Coverage of the League of Women Voters Candidates’ Night for those seeking State Senate seats concludes with a combination of opening and closing statements by the six candidates. I was taking photos for a lot of his, so notes are fragmentary.
Republican Craig Wilcox – Look beyond the rhetoric and promises. My record: no pension, attending local meetings, too many governmental levels, not going down as a part-time job. “I’m the proven tax fighter up here. You got more than $8 million back last year.”
- Democrat Mary Mahady – being assessor motivate me to run for office. “I want to go to Springfield to get things done,” have lived here 38 years. “I am a voice for the people in this district. We haven’t had a voice for the 32nd district representing the people for a very long time. I’ll be a local voice for positive change.”
Republican Don DeWitte – “Two weeks ago tomorrow night (9-6) I was sworn in. It’s only a temporary assignment. I’m the only one who has held public office, who has a track record of serving, of fiscal development.” Talked of re-inventing Downtown St. Charles as Mayor, building bridges, firehouses. Was Mayor for eight years, on the RTA Board five years. “Democrats want to tax themselves out of the abyss they have created in Springfield.” “I will fight for the taxpayers of the 33rd District.”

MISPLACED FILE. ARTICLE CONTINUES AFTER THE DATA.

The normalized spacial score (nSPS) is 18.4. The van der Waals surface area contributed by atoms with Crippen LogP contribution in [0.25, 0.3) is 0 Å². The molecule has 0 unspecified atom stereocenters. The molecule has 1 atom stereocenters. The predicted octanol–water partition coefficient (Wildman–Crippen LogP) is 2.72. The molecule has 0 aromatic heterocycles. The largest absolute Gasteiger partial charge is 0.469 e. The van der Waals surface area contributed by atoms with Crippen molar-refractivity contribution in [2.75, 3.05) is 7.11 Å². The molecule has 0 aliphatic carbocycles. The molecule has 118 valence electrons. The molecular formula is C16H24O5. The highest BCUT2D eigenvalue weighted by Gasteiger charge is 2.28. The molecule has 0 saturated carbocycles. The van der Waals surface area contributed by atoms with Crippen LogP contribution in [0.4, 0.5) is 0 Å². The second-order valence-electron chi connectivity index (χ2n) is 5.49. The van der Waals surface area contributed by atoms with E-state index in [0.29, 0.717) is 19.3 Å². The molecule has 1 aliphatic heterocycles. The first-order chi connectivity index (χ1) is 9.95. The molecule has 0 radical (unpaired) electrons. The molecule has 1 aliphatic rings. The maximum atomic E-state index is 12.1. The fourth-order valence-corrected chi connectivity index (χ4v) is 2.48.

- Democrat Nancy Zettler -” Here to represent everybody.” Moved here om 1999. Will “represent people in this district against big corporate interests.” Said many of the improvements in St. Charles “were on the backs of other taxpayers” through Tax Increment Financing Districts. “They take that money and hand it over to developers.” That “puts a giant burden on the backs of taxpayers. We don’t need more greed like that in Springfield.”
- Republican Dan McConchie – candidate missed the opening statement time because he had a fundraiser in Cary. Explained that he served in the Military Police. Referring to the hit and run accident that left him in a wheelchair, he said one had to “adapt and overcome.” He characterized himself as “a fiscal and pragmatic conservative,” who spends a lot of time on the Democratic side of the aisle.
- Democrat Tom Georges – “If we can eliminate the far right and the far left, we can get along better.” Said the people in his district had become more receptive to “progressive ideas” and that he would “represent people, not big dollar PACs.”